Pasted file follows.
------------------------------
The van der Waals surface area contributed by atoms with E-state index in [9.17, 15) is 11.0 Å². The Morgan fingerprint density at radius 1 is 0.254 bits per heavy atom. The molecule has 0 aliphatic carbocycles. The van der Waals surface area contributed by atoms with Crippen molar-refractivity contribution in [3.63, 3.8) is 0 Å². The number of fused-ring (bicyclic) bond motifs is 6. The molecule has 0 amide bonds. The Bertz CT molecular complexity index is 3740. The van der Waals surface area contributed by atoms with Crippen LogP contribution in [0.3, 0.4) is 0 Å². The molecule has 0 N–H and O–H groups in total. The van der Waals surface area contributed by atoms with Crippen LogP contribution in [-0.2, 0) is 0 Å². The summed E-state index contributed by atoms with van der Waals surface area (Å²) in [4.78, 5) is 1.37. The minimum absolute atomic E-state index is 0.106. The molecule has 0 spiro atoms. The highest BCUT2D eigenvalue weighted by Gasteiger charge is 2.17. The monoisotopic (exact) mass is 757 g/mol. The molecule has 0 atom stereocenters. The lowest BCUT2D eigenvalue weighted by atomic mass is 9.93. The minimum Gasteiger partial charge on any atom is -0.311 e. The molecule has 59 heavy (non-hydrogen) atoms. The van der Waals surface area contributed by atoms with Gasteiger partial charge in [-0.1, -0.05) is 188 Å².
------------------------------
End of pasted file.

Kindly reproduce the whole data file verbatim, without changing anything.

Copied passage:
The van der Waals surface area contributed by atoms with E-state index in [9.17, 15) is 11.0 Å². The Morgan fingerprint density at radius 1 is 0.254 bits per heavy atom. The molecule has 0 aliphatic carbocycles. The van der Waals surface area contributed by atoms with Crippen molar-refractivity contribution in [3.63, 3.8) is 0 Å². The number of fused-ring (bicyclic) bond motifs is 6. The molecule has 0 amide bonds. The Bertz CT molecular complexity index is 3740. The van der Waals surface area contributed by atoms with Crippen LogP contribution in [0.3, 0.4) is 0 Å². The molecule has 0 N–H and O–H groups in total. The van der Waals surface area contributed by atoms with Crippen LogP contribution in [-0.2, 0) is 0 Å². The summed E-state index contributed by atoms with van der Waals surface area (Å²) in [4.78, 5) is 1.37. The minimum absolute atomic E-state index is 0.106. The molecule has 0 spiro atoms. The highest BCUT2D eigenvalue weighted by Gasteiger charge is 2.17. The monoisotopic (exact) mass is 757 g/mol. The molecule has 0 atom stereocenters. The lowest BCUT2D eigenvalue weighted by atomic mass is 9.93. The minimum Gasteiger partial charge on any atom is -0.311 e. The molecule has 59 heavy (non-hydrogen) atoms. The van der Waals surface area contributed by atoms with Gasteiger partial charge in [-0.1, -0.05) is 188 Å².